Sima Luipert, a fourth generation survivor of the Nama and Ovaherero genocide, works as a Director for Development Planning at the Hardap Regional Council and she serves, in her private capacity as a Nama woman, as Patron for International Affairs on the Nama Traditional Leaders Association (NTLA) Technical Committee on Genocide, a task assigned by the Nama chiefs in Namibia. In addition to the wide range of knowledge she holds about human rights and rural development, she is extensively self-taught and the knowledge she holds about German colonialism comes from years of reading and connecting the missing pieces of information about the atrocities that her grandmother narrated through bedtime storytelling. Her journey is also shaped by her childhood and young adult experience of a brutal apartheid regime, as well as the increasing marginalization of the Nama communities throughout the last 33 years of Namibian independence.


“Development as Dispossession: Understanding Nama and Ovaherero Women”

Too often, African women are conceived of one-dimensionally. Historical narratives of the Nama and Ovaherero genocide rightfully note the ways in which African women were brutalized, reciting facts about sexual violence and the cruel scraping of the skulls of the dead in imperial German concentration camps—but still, solely as defenseless victims of imperial aggression. Yet neither in history books nor academic articles are these women ever noted as active participants in resisting imperial violence. But through an intersectional and community-centered conception of indigenous womanhood, I will engage this persistent characterization of Nama and Ovaherero women as defenseless as this omission is intimately related to and driven by how European colonialism casts African women as accessories to the barbarisms of their male counterparts.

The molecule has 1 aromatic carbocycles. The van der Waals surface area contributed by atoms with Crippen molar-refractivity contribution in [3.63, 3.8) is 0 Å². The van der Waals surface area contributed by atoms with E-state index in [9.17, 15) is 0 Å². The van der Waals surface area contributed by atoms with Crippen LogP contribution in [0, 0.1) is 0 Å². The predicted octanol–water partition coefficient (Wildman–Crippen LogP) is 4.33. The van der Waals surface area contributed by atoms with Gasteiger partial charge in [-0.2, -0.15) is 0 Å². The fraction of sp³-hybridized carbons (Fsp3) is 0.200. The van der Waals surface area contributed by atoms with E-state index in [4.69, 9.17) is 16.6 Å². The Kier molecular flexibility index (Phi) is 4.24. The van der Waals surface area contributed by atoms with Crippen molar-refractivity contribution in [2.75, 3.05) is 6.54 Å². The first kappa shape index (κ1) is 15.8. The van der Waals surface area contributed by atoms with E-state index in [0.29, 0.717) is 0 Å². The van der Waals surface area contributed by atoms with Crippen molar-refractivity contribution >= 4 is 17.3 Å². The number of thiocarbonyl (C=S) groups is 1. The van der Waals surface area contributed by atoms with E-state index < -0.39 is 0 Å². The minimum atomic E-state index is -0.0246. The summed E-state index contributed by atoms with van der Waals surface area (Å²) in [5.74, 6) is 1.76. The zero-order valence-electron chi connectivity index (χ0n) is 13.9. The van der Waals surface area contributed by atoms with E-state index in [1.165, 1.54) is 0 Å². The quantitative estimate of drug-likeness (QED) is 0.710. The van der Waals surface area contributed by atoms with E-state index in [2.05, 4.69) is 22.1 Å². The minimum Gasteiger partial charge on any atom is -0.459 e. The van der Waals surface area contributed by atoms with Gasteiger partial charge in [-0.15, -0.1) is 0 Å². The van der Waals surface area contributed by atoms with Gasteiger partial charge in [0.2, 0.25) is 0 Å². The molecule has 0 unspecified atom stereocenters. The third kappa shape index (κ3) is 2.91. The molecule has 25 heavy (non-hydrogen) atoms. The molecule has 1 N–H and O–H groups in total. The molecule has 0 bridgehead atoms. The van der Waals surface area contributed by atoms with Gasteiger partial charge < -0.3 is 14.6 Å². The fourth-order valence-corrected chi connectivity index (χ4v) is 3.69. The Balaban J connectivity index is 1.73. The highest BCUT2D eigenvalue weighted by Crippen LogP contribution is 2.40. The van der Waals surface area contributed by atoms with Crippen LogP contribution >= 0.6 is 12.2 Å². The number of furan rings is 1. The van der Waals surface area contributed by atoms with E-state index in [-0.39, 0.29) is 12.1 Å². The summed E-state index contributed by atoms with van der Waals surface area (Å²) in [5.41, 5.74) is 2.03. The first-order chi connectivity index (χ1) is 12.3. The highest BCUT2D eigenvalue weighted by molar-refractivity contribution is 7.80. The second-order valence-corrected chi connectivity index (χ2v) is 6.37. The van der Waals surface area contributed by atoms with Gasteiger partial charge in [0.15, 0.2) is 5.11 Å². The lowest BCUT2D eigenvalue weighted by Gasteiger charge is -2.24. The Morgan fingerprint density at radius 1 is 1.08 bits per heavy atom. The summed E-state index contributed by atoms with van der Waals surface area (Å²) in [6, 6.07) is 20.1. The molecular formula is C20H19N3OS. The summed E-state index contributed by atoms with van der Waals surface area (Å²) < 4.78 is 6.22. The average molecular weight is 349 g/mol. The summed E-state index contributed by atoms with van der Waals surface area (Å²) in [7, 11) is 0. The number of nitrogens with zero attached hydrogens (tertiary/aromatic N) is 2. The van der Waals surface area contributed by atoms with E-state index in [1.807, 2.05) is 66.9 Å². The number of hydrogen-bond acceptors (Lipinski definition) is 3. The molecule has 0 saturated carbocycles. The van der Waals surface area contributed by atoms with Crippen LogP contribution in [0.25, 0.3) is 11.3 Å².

My fundamental question is: how do women fit within the narrative of a colonial justification of their oppression designed by colonialism? And how does the narrative of development aid feed this destructive narrative. Why are women portrayed as victims and never as heroes or even as architects of cultural bridges? Further, how does this historical miscasting animate European overtures of so-called “development aid” since independence, where development is a structure of charity that perpetuates and preserves the same racist world order that produced imperial genocides such as the one that occurred in German Southwest Africa? My presentation engages the intimacies between paternalistic retellings of Nama and Ovaherero female suffering and development as a system of patronage to former colonies that facilitates ongoing dispossession.